“Mum, I could write to you for days, but I know nothing would actually make a difference to you,” the note begins. “You are much too ignorant and self concerned to even attempt to listen or understand, everyone knows that.”
More hateful words follow, culminating with, “You are a waste of space, ignorant, and a rotten c***.”
A 17-year-old girl wrote this note shortly before she and her boyfriend reportedly killed a police officer and then took their own lives. Such a letter would be hurtful under any circumstances, but as an adolescent’s last words to her mother, it seems especially cruel.
I know nothing about this mother and daughter’s relationship. Perhaps the mother truly hurt her daughter in devastating ways. Perhaps, instead, the daughter’s hatred toward her mother was typical of so many strained relationships between mothers and their adolescent daughters.
Regardless, a hateful suicide note can provoke feelings of embarrassment and guilt, generate intense anger toward the deceased, and complicate the grieving process for the intended target of the note.
Blame and Revenge in Suicide Notes
The adolescent daughter’s suicide note is one of several anger-laced notes that have made the headlines recently. Another is the note of a father who was in a bitter, years-long custody dispute with his ex-wife.
In the father’s long suicide note, which he posted online, he calls his ex-wife a psychopath, states she bullied and emotionally abused him, and blames her father for his “murder by suicide.” (Remarkably, the ex-wife was awarded the copyright for the suicide note and has successfully required many websites to remove it, but other sites have refused to take it down, like this one. )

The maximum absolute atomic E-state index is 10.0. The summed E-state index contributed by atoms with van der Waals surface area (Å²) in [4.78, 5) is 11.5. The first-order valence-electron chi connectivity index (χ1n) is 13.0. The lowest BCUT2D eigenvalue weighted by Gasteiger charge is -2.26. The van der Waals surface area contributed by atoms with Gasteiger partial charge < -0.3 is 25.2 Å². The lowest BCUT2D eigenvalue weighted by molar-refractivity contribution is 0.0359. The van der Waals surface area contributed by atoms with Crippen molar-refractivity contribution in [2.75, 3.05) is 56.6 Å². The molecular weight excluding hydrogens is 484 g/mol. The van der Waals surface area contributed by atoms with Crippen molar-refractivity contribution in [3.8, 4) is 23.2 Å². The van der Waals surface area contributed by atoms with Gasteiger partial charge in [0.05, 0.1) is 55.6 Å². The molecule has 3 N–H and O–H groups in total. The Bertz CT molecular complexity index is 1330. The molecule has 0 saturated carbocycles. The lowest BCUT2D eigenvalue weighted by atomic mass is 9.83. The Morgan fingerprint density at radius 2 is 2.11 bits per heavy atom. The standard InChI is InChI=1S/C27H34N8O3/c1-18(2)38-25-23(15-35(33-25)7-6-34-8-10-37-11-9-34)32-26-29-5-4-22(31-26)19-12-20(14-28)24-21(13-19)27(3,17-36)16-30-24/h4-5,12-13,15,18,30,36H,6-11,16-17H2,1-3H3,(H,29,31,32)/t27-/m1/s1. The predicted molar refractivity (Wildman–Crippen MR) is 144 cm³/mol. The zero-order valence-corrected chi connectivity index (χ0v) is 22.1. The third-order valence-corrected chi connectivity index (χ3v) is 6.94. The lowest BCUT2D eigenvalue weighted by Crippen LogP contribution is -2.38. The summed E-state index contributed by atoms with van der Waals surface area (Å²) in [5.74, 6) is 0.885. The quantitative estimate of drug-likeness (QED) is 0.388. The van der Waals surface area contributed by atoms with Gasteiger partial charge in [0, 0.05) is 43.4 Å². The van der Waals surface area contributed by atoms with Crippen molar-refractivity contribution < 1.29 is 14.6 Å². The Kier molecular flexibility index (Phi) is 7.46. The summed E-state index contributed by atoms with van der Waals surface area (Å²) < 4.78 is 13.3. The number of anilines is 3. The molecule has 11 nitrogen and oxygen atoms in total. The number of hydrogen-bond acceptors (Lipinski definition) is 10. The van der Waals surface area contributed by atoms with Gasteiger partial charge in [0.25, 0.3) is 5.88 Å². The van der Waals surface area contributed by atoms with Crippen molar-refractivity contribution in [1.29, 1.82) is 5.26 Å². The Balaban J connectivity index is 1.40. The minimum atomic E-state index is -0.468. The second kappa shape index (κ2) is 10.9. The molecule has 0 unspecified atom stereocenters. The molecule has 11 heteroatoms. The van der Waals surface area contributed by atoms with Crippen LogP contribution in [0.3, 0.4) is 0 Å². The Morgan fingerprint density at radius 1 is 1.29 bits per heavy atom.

The actress Julia Roberts’ half-sister Nancy Motes died by suicide in February. Reportedly, she left a long suicide note blaming Julia Roberts for her death.
Most spiteful suicide notes simply go unreported. They may remain a family secret (or a secret from the family), a source of shame, anger or sadness, whether those emotions are directed at the deceased or at the target of the note.
A Painful Goodbye
I first wrote about suicide notes (“Unwritten Goodbyes: When There is No Suicide Note”) because of the pain those left behind can experience when there is no note – no final expression of love, no goodbye, no explanation for why the person died by suicide. I neglected to say that while the absence of a suicide note can hurt, the presence of a spiteful suicide note can hurt even more.
If you were targeted in a spiteful suicide note, then you might experience a complex barrage of emotions, depending on the nature of your relationship with the person who died. Two reactions are especially common: Anger toward the deceased, and feelings of guilt.
Anger is understandable, even instinctive. If a person’s suicide note blamed you, then you are under attack. The letter writer, serving as judge and jury, convicted you of wrongdoing without giving you any chance to present a defense. The verdict stands.
At least, it can feel that way. In reality, the suicide note captures the writer’s thoughts and feelings during only one moment in time, a moment that often is clouded by distorted thinking, mental illness, addiction, or other forces of suicide.
Recovering from the Attack